Dynamic transmurality: Cardiac Optical Mapping reveals Waves Travel across Transmural Ablation Lines

  title={Dynamic transmurality: Cardiac Optical Mapping reveals Waves Travel across Transmural Ablation Lines},
  author={Jennifer D. Simonotto and Michael D. Furman and William L. Ditto and Abraham Miliotis and Mark L. Spano and Thomas M. Beaver},
  journal={Int. J. Bifurc. Chaos},
Cardiac ablation is increasingly used to interdict the complex propagation of excitatory waves during atrial fibrillation. While such procedures are useful, they can often fail. Here we use fluorescence imaging to observe the electrical activity of an ablated porcine heart. We find that, while ablation lines do attenuate cardiac waves, the attenuation is incomplete. A remnant of the incident wave survives passage through the ablation barrier, albeit as a subthreshold signal. More importantly… 

Figures and Tables from this paper



Spatiotemporal evolution of ventricular fibrillation

High spatial and temporal resolution mapping of optical transmembrane potentials can easily detect transiently erupting rotors during the early phase of ventricular fibrillation, characterized by a relatively high spatiotemporal cross-correlation.

Catheter Ablation for Paroxysmal Atrial Fibrillation: Segmental Pulmonary Vein Ostial Ablation Versus Left Atrial Ablation

In patients undergoing catheter ablation for PAF, LACA to encircle the PVs is more effective than SOCA, and the only complication was left atrial flutter in a patient who underwent LACA.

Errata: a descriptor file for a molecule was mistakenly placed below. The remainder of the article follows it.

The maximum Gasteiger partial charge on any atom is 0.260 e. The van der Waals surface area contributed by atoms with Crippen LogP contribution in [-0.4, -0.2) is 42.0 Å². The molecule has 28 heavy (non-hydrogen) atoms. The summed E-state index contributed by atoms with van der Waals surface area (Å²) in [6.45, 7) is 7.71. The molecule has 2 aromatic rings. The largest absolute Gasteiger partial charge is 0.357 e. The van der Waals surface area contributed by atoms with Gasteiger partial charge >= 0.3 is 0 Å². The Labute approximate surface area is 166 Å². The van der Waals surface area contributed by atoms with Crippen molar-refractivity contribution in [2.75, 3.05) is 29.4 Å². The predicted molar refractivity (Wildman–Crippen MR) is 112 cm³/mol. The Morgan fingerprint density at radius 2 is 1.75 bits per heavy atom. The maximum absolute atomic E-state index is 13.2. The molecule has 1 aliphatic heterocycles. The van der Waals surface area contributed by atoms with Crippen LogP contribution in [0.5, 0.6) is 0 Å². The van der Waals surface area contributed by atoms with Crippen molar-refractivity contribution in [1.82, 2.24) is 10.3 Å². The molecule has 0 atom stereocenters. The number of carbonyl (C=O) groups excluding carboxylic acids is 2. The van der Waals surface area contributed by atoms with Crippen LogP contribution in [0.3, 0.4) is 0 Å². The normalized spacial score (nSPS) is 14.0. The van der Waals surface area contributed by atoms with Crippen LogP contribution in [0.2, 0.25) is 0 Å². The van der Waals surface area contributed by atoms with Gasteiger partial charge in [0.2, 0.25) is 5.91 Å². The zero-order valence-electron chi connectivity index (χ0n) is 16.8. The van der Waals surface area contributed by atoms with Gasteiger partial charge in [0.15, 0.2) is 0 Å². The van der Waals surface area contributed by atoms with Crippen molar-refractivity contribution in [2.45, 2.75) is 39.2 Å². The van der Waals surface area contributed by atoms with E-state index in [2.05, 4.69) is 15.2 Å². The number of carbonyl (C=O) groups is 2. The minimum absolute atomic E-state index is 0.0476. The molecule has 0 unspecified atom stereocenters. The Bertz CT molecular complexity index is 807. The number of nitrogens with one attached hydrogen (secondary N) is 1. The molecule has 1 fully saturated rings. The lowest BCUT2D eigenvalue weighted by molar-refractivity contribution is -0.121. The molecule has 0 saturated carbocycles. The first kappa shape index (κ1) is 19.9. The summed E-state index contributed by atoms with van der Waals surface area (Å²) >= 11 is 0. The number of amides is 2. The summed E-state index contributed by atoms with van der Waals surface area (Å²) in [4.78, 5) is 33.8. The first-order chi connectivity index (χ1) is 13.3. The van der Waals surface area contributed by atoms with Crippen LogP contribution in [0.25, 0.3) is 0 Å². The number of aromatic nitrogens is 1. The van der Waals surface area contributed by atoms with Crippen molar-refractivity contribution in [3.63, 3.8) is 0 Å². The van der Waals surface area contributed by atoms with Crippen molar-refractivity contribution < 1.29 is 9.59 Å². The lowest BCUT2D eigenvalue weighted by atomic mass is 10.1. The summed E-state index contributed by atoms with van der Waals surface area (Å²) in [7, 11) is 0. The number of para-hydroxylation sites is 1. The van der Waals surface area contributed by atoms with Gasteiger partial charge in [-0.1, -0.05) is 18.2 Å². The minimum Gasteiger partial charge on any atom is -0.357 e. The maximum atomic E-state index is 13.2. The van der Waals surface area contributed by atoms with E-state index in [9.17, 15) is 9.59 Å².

Spontaneous initiation of atrial fibrillation by ectopic beats originating in the pulmonary veins.

The pulmonary veins are an important source of ectopic beats, initiating frequent paroxysms of atrial fibrillation and these foci respond to treatment with radio-frequency ablation.

New ideas about atrial fibrillation 50 years on

The prevailing model of atrial fibrillation involved multiple simultaneous re-entrant waves, but in light of new discoveries this hypothesis is now undergoing re-evaluation.

Using recurrence quantification analysis determinism for noise removal in cardiac optical mapping

The method illustrates an improved process for selecting filtering parameters and how using measured signal-to-noise ratio alone can lead to improper parameter selection.

Voltage-sensitive dyes for monitoring multineuronal activity in the intact central nervous system

Both general characteristics of optical measurements (sources of noise) as well as more methodological aspects related to voltage-sensitive dye measurements from the nervous system are discussed.

Voltage-sensitive dye mapping in Langendorff-perfused rat hearts.

The time-dependent effects of the dye on the rat heart were characterized and include a transient vasodilation at the onset of dye perfusion and a long-lasting prolongation of the PQ interval of the electrocardiogram, frequently resulting in brief episodes of atrioventricular block.

The Standard Maze-III Procedure

The original Maze procedure (Maze-I) was introduced clinically in September 1987 but was modified to the Maze-II procedure in the next 15 patients, which proved to be extremely difficult to perform technically because of the frequent necessity for transection of the SVC.